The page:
Some pre-clarifications:

  • By floating animated messages I mean the Firefox style messages usually appearing bottom right of the window, for example, when a file downloaded successfully.
  • By confirmation message I mean the modal messages where you have to click Ok / Yes / No / Cancel. My question relates to the specific case where user gets a single Ok option, which dismisses the message on click.

My question is when should we prefer the one over the other?

Generally it seems that the floating notification message is softly grabbing the user attention w/o the brutality of its modal counterpart. However, I see no point of using it when we know that its context is of the current focus of the user. Your comments on this please.

This leads me to my second question: I am working on a desktop application where you can open multiple frames which are hiding each other. The current state is that a confirmation message for a frame which is not in focus (i.e. on top) is nevertheless showing on top of the current frame.

Should one naturally use the floating message whenever trying to show a confirmation message for a not-in-focus frame?

2 Answers 2


I think fading out the message is applicable when the message is just "informational" and the user could just as well carry on without having specifically read the message.

e.g. "Your Tweet was sent successfully", "3 messages deleted"

However if the user will want to very potentially want to interact with the message/want to read it fully I'd suggest a button to dismiss (or a countdown timer before it auto-dismisses)

e.g. "CoolSong.mp3 downloaded! [Play] / [Open Folder]", "4 errors found with the import file! [View Details]"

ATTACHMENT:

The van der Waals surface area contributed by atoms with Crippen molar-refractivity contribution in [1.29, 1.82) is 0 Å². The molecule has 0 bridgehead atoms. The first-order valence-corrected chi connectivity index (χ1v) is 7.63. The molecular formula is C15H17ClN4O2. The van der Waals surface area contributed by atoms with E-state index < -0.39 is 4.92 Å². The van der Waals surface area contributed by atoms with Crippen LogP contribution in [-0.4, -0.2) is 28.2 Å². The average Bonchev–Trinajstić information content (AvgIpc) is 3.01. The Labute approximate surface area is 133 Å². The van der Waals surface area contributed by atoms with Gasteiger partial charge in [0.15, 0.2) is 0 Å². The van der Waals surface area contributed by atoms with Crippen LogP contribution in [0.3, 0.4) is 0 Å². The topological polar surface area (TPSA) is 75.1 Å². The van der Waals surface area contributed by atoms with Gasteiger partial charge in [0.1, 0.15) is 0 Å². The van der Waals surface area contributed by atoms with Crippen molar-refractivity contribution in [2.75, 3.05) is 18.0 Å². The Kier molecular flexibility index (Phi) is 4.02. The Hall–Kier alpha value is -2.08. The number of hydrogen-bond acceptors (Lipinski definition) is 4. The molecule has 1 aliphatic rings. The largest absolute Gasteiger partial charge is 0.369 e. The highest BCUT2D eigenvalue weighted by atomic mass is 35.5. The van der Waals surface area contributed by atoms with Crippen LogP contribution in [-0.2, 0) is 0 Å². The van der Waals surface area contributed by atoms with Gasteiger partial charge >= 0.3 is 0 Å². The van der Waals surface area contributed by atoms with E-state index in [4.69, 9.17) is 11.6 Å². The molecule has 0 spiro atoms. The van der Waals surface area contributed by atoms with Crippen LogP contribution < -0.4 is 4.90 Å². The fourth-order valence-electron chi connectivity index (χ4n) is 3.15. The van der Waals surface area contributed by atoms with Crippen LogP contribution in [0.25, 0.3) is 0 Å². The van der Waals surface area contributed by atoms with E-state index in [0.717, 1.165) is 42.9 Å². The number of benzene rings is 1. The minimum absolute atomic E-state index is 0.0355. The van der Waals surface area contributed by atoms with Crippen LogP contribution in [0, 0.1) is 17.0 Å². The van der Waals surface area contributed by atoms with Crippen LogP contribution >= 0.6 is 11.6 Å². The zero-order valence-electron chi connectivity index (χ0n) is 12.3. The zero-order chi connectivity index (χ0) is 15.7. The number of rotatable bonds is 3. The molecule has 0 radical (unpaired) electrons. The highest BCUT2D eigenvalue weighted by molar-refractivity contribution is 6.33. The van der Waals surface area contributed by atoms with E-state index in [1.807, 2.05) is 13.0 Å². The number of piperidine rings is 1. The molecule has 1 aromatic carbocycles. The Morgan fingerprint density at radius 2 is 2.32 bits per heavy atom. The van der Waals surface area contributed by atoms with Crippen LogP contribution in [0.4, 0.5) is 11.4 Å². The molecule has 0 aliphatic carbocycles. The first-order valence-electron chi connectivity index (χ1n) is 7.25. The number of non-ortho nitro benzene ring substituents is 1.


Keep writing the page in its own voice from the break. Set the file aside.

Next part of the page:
• I think you answer "When should one fade a floating message?". My question is when should I use floating message over modal confirmation message (and vice versa)? I will edit my question to be more clear about that.
    – Assimiz
    Commented Oct 31, 2013 at 14:24
  • 1
    Thanks @Assimiz I think the fundamentals of the answer still apply. You can use a "toast" (as it is often called) to show information that effectively "doesn't matter too much". However if you need to ensure the users see something and confirm that they've either seen it (and/or) what they want to do with it, then you need a modal dialog.
    – scunliffe
    Commented Oct 31, 2013 at 14:44

@Scunliffe has already answered the first question.

This is my take on the 2nd.

First, you should decide if a modal window is required if the only action the user has to take is to click "Ok"

The same guidelines from Scunliffe apply. If the message for each frame is just an information the user should read, make it a toaster. This pattern can be seen in MS Outlook. "New message received" notifications just appear even when we are working on another application or the focus is on another window.

But, if the message requires confirmation from the user to proceed further on a task, make it a modal window. A toaster does not work here as it will confuse the user when many frames are open. The usual design pattern used is to highlight the frame that has the confirmation message. You can highlight it in different ways - Make it blink or change color or provide a notification counter on the header.

When the user now clicks on the frame, the confirmation message should be shown. This way the users can relate which message belongs to which frame. This works when at least a clickable portion of each frame is visible. But, if each frame is completely hidden, it is best to go for a separate notifications pane.

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